My neighbor told me something about his own family planning a while ago when he discovered that I worked at Planned Parenthood. He said that because he and his wife could not afford the high price of contraceptives, she had been getting Depo-Provera birth-control shots at a local flea market. The flea market is certainly not a medical setting, but they didn't know where else she could get contraceptives that the family could afford.
They are not alone. According to a 2010 survey by Hart Research, nearly 60 percent of young Latina women have had difficulty paying for prescription birth control at some point in their lives. Even health insurance co-payments for birth control pills or Depo shots can be as high as $50 per month. For methods such as IUDs, co-pays and other out-of-pocket costs may end up being several hundred dollars a month.
That's why it is such good news that the Institute of Medicine, a non-partisan advisory panel within the National Academy of Sciences, recommended this month that every health insurer be required to cover contraceptives, free of charge, as part of women's preventive care. If the recommendation is accepted by the U.S. Department of Health and Human Services next month, it would put an end to cost barriers that keep far too many women -- including large numbers of Latinas -- from being able to afford birth control.
At Planned Parenthood Mar Monte we have seen a marked increase in the demand for contraceptives among our clients as the recession has taken a huge toll in jobs and health insurance -- especially in our Central Valley service area, one of the hardest-hit regions. When people are struggling just to pay the rent and utility bills, it's not surprising that they would decide this is not a good time to add to the family. But how can someone who has been laid off and lost their health coverage afford a monthly bill for contraceptives that might be the size of a car payment?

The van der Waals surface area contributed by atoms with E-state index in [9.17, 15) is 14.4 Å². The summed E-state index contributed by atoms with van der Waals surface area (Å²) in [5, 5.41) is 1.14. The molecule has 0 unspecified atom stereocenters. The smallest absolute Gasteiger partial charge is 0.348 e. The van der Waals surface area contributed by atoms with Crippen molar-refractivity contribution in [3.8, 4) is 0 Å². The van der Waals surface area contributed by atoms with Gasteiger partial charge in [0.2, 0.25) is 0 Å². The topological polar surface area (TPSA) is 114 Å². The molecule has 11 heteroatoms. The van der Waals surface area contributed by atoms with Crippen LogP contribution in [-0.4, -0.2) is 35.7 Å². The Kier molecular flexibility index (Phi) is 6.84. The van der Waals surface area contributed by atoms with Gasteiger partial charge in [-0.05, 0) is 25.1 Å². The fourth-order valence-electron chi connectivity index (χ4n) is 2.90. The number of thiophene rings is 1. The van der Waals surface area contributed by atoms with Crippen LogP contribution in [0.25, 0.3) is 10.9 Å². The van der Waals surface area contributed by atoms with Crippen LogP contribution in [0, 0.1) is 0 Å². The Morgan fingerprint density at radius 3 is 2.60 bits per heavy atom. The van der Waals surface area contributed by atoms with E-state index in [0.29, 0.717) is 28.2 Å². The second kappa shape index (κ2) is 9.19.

Californians are fortunate to have the state Family Planning, Access Care and Treatment (FPACT) program that allows PPMM to provide free or low-cost contraceptives to low-income patients. But many people, such as my neighbor, don't realize they have access to FPACT, and many women who have insurance coverage through their jobs still must make steep co-payments for birth control.
It's no wonder that almost half of all pregnancies in this country are unintended, according to the Guttmacher Institute. By making contraceptives available to everyone, we will reduce the rate of abortions and the number of life-threatening pregnancy complications -- which are more likely among mothers with unintended pregnancies because they often don't seek adequate prenatal care.
Then there are the cost benefits. Clearly, medical procedures as a result of unintended pregnancies are far more expensive than the price of birth control. In fact, when federal employees received full coverage for contraceptives more than 10 years ago there was no increase in cost.
For far too long, women's contraceptives have been treated by insurers as though they were a luxury -- a luxury that's out of reach for women in some communities. The message behind the IOM recommendations is that contraceptives must be treated as an essential part of good preventive health care. I'm sure my neighbors would agree that it's high time.
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